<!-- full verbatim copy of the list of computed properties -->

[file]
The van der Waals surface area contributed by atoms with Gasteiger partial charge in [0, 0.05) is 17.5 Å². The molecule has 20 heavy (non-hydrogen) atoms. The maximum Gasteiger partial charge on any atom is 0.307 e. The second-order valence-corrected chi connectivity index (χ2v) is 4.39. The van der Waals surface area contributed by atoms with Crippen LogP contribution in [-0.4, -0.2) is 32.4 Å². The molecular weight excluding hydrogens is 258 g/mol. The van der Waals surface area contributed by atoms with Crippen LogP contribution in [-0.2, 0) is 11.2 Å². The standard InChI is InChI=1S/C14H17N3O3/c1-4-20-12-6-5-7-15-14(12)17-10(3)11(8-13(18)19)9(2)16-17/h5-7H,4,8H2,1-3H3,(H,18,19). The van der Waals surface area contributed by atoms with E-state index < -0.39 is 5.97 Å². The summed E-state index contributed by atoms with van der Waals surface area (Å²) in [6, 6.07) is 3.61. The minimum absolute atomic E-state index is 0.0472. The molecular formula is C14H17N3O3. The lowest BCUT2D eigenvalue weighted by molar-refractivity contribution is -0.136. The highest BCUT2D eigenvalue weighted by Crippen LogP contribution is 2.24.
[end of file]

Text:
The van der Waals surface area contributed by atoms with Gasteiger partial charge in [0, 0.05) is 17.5 Å². The molecule has 20 heavy (non-hydrogen) atoms. The maximum Gasteiger partial charge on any atom is 0.307 e. The second-order valence-corrected chi connectivity index (χ2v) is 4.39. The van der Waals surface area contributed by atoms with Crippen LogP contribution in [-0.4, -0.2) is 32.4 Å². The molecular weight excluding hydrogens is 258 g/mol. The van der Waals surface area contributed by atoms with Crippen LogP contribution in [-0.2, 0) is 11.2 Å². The standard InChI is InChI=1S/C14H17N3O3/c1-4-20-12-6-5-7-15-14(12)17-10(3)11(8-13(18)19)9(2)16-17/h5-7H,4,8H2,1-3H3,(H,18,19). The van der Waals surface area contributed by atoms with E-state index < -0.39 is 5.97 Å². The summed E-state index contributed by atoms with van der Waals surface area (Å²) in [6, 6.07) is 3.61. The minimum absolute atomic E-state index is 0.0472. The molecular formula is C14H17N3O3. The lowest BCUT2D eigenvalue weighted by molar-refractivity contribution is -0.136. The highest BCUT2D eigenvalue weighted by Crippen LogP contribution is 2.24.